Archive for Recording

Cover Tune

Posted in Cover Tunes with tags , , , , , on November 27, 2016 by The Buddha Rats

Warts & all…

#Beatles #ADayInTheLife #music #covertunes


New Song

Posted in MP3's, Music with tags , , , , on December 18, 2015 by The Buddha Rats

Happy Holidays!

Recording At Home: A Little R&R.

Posted in Commentary, How To's, Making Music with tags , , , on December 7, 2014 by The Buddha Rats

Writing and recording at home is challenging. Resources are scarce.  My room is all but untreated (unless you count the odd painting on the wall, a kingsize bed in the room, no echo chamber, no mixing board, no vocal or drum room and no access to real tape other than Scotchtape). I just read an article in which someone thought that his Mom’s cooking rivaled or surpassed anything he’s had in a “proper” restaurant. Oh yea, peasant cooking… rustic cooking at it’s best is a real pleasure. Same thing with Rustic Recording.

Here are tips for getting the most out of your recordings. You won’t win a Grammy, but isn’t Coldplay nominated this year?… You see my point?

1) Use mic distance to your advantage.

Recordings aren’t just stereo or mono.  Create depth using multiple mics as well as by using reverb and EQ to great effect. The brighter the sound, the more up front it appears. Using lo-pass and hi-pass filters as your “go-to” tool will keep things sounding natural and make sounds that compete for space easier to manage and fix.

2) Go DI for bass.

Bass signals plugged in direct to your daw will end up lifeless, but you can “fix it in the mix”. I always go DI and end up duping the original track 2x. Now that I’ve got 3 bass tracks:

  • Leave the DI track as is.
  • Route track 2 through an ampsim.
  • Route track 3 through a fuzz or distortion box.

Blend these tracks to create a tasty bass track.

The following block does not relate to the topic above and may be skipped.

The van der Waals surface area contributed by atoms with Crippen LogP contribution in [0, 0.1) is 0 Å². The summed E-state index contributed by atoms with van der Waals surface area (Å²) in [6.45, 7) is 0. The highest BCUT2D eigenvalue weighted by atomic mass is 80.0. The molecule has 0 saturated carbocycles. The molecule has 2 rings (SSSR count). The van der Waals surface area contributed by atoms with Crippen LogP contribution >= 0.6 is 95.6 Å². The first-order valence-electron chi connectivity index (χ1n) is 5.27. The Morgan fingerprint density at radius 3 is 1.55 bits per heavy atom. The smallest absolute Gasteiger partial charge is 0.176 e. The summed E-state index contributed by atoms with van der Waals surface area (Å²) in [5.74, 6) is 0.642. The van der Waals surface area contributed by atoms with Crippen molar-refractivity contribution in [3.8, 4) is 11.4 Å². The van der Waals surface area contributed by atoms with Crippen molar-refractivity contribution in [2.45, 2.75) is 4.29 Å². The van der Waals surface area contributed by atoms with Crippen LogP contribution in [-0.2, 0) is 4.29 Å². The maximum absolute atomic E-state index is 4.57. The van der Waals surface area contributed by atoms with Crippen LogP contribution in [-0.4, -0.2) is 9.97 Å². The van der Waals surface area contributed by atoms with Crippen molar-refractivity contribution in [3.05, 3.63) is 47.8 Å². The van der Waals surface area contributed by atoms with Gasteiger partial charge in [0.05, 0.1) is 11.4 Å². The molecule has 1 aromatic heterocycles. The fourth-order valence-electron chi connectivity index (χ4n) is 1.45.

3) Perfect your performance before you hit record.

If you can’t play it all the way through without that red light on, you’re not ready to have a go at it. Seriously- learn your material. Make sure you can sing it and play it.

4) Buy the best instruments you can afford and use them.

And this doesn’t mean that you have to subscribe to the myth that your guitar needs to be a 1959 Les Paul in order to be considered “best”. I like Elliott Smith and was pleased to learn that the entire Roman Candle album was recorded using a cheap Domino parlor guitar.  Best= what works best for the material. New instruments might not work as well as something old or beat up even (have you seen the hole in Willie Nelson’s Martin?).

5) Drum machines suck.

They’re repetitive and lack soul. Pepper any drum machine track with real tambourines, claps, woodblocks, etc. anything that sounds real- even shaking a key ring full of keys will go a long way to impart that touch that only a real human can. Or better yet, just find a real drummer.

6) Don’t marathon mix.

Take breaks every hour. Let your ears rest for 15-20 minutes. It will make a big difference. Ear fatigue, especially when listening to high volume rock tracks, is a death sentence for quality.

7) Audition your mixes before and after.

There are people who can actually mix well using headphones. Just be sure to A/B them on car stereo, home stereo, etc.

8) Elevate you demos with proper mastering.

Home recordings can sound cheap because they often aren’t mastered properly. Even Ozone (when used sparingly) can yield great results.

9) Mistakes= Happy Accidents. Keep Them.

You are making music for real live flesh and blood people to hear. Your music should sound like it was made by one. Mistakes happen. Nothing is perfect. Remember that.

10) Always, always experiment.

Do something you haven’t tried. It might make your song better.

Lo-Fi Sound In Brown Vol.1

Posted in Music with tags , , , on September 29, 2013 by The Buddha Rats

I keep meaning to put out more than 3 tunes at a clip, but life keeps getting in the way. Demos of two of these were already posted, but these versions are fleshed out with added bells and whistles, and sound more complete.


Written, and recorded by The Buddha Rats. Copyright 2011, 2013 Drew Gold. World Rights Reserved. Use without permission is theft and leads to physical & financial pain, so make sure you ask first.